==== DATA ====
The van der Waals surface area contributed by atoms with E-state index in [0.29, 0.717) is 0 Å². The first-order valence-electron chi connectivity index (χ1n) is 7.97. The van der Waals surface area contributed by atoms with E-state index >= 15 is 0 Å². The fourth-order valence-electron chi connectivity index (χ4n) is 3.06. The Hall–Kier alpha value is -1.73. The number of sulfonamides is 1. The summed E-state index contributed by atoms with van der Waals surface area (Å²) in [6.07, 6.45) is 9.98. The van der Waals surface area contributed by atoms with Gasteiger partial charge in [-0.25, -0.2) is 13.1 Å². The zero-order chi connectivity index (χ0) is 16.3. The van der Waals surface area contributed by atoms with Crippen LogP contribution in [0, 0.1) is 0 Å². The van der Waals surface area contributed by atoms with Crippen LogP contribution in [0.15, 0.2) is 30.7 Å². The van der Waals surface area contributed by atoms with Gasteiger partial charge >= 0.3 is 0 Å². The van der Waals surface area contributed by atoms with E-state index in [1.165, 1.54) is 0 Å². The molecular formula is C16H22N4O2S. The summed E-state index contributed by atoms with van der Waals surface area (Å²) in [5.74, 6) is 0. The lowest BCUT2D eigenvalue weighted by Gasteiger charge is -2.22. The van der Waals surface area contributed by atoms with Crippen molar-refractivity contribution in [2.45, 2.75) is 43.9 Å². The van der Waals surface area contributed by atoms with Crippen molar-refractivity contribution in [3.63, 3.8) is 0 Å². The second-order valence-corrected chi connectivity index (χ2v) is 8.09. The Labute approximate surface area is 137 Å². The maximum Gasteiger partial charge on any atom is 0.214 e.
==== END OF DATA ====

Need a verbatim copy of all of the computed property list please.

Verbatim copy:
The van der Waals surface area contributed by atoms with E-state index in [0.29, 0.717) is 0 Å². The first-order valence-electron chi connectivity index (χ1n) is 7.97. The van der Waals surface area contributed by atoms with E-state index >= 15 is 0 Å². The fourth-order valence-electron chi connectivity index (χ4n) is 3.06. The Hall–Kier alpha value is -1.73. The number of sulfonamides is 1. The summed E-state index contributed by atoms with van der Waals surface area (Å²) in [6.07, 6.45) is 9.98. The van der Waals surface area contributed by atoms with Gasteiger partial charge in [-0.25, -0.2) is 13.1 Å². The zero-order chi connectivity index (χ0) is 16.3. The van der Waals surface area contributed by atoms with Crippen LogP contribution in [0, 0.1) is 0 Å². The van der Waals surface area contributed by atoms with Crippen LogP contribution in [0.15, 0.2) is 30.7 Å². The van der Waals surface area contributed by atoms with Gasteiger partial charge >= 0.3 is 0 Å². The van der Waals surface area contributed by atoms with E-state index in [1.165, 1.54) is 0 Å². The molecular formula is C16H22N4O2S. The summed E-state index contributed by atoms with van der Waals surface area (Å²) in [5.74, 6) is 0. The lowest BCUT2D eigenvalue weighted by Gasteiger charge is -2.22. The van der Waals surface area contributed by atoms with Crippen molar-refractivity contribution in [2.45, 2.75) is 43.9 Å². The van der Waals surface area contributed by atoms with Crippen molar-refractivity contribution in [3.63, 3.8) is 0 Å². The second-order valence-corrected chi connectivity index (χ2v) is 8.09. The Labute approximate surface area is 137 Å². The maximum Gasteiger partial charge on any atom is 0.214 e.